Now that your surface is prepped and textured, you get to add color—my favorite part. Have fun!

Check out more of Kassy’s awesome mixed media projects on YouTube!


The Elements of Design for Crafters

by Melissa Andrew

See what design elements make a cardmaking project pop!

There are simple principals papercrafters and mixed media artists can follow to create gorgeous designs. If you think about the cards, scrapbook layouts, and canvases that you love, what are the defining elements? In the crafting industry, you hear words and phrases like “clean and simple, monochromatic and layered” which refers to a style or technique. But, the simple fact is that the creations you feel the most attracted to have one thing in common–good design.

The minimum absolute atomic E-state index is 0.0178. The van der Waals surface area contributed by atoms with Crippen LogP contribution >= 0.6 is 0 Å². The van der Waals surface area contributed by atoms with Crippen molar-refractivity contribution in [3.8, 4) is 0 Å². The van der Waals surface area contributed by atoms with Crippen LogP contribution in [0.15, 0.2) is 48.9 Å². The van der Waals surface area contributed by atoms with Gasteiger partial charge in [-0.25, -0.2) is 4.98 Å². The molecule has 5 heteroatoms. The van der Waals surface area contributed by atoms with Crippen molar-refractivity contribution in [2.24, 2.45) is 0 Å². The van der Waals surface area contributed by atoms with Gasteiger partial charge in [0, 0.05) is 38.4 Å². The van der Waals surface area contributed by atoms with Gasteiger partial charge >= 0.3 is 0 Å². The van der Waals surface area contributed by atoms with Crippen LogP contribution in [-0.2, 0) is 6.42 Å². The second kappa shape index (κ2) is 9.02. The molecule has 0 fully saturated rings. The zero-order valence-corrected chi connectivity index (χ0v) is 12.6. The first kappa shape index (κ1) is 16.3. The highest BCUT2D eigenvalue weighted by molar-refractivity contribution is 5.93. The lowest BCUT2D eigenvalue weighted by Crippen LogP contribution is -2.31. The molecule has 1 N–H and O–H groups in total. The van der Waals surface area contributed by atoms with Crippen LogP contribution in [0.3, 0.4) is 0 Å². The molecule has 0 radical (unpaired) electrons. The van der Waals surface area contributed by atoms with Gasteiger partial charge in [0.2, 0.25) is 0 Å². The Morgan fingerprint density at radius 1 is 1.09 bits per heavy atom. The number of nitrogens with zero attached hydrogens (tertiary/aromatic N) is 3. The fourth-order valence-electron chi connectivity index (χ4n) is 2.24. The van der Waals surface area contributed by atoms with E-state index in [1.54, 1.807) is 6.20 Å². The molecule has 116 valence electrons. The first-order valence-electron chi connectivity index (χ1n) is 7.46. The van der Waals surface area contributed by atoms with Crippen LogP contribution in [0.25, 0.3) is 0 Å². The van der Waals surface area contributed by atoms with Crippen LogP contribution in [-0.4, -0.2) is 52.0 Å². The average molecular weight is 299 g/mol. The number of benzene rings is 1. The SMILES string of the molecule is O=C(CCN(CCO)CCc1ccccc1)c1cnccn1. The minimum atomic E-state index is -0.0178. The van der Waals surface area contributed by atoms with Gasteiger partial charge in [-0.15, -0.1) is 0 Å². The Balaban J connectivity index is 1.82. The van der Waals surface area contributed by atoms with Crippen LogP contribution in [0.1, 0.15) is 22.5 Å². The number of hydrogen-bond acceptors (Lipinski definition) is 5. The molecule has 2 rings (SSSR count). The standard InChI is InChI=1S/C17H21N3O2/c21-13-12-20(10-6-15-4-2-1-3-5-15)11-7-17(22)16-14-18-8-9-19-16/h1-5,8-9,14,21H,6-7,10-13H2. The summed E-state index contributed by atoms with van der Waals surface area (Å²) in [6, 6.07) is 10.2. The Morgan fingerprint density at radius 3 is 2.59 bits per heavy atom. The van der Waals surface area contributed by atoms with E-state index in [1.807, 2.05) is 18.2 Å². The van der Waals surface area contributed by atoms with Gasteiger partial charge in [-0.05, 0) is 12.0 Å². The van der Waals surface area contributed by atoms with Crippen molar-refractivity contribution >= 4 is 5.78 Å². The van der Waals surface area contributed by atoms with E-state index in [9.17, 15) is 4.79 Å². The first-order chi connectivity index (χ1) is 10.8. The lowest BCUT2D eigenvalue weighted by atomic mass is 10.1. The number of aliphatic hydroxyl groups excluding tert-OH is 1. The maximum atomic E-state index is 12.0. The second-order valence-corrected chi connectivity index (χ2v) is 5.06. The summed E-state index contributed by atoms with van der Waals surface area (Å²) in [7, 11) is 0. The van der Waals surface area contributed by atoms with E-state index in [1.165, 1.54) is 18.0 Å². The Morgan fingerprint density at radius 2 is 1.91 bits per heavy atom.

See what design elements make a project pop!


Whether it’s a bright and bold piece or a soft and subtle piece, color can either draw you in or send you flying. Let’s start with the color wheel. A color wheel itself is quite appealing and often in papercrafting, you see the use of rainbows as a part of the concept. But let’s talk about colors that can be put together to really entice your audience to want more.

Some of my favorite crafters use these complimentary colors so beautifully that it’s hard to look away. Complimentary colors are those opposite of each other on the color wheel. Card designs with blue and orange, red and green or purple and yellow paper colors or matching inks tend to stand out. When applying color theory to your project, remember not to think of these colors in a rigid way. Blue can have many hues and saturation such as turquoise, sky blue, and teal so the compliment is not a static orange but a coral, light orange, or yellow-orange. There are many tools and color charts to help you explore color theory. See the links below for Imagine’s article on the subject.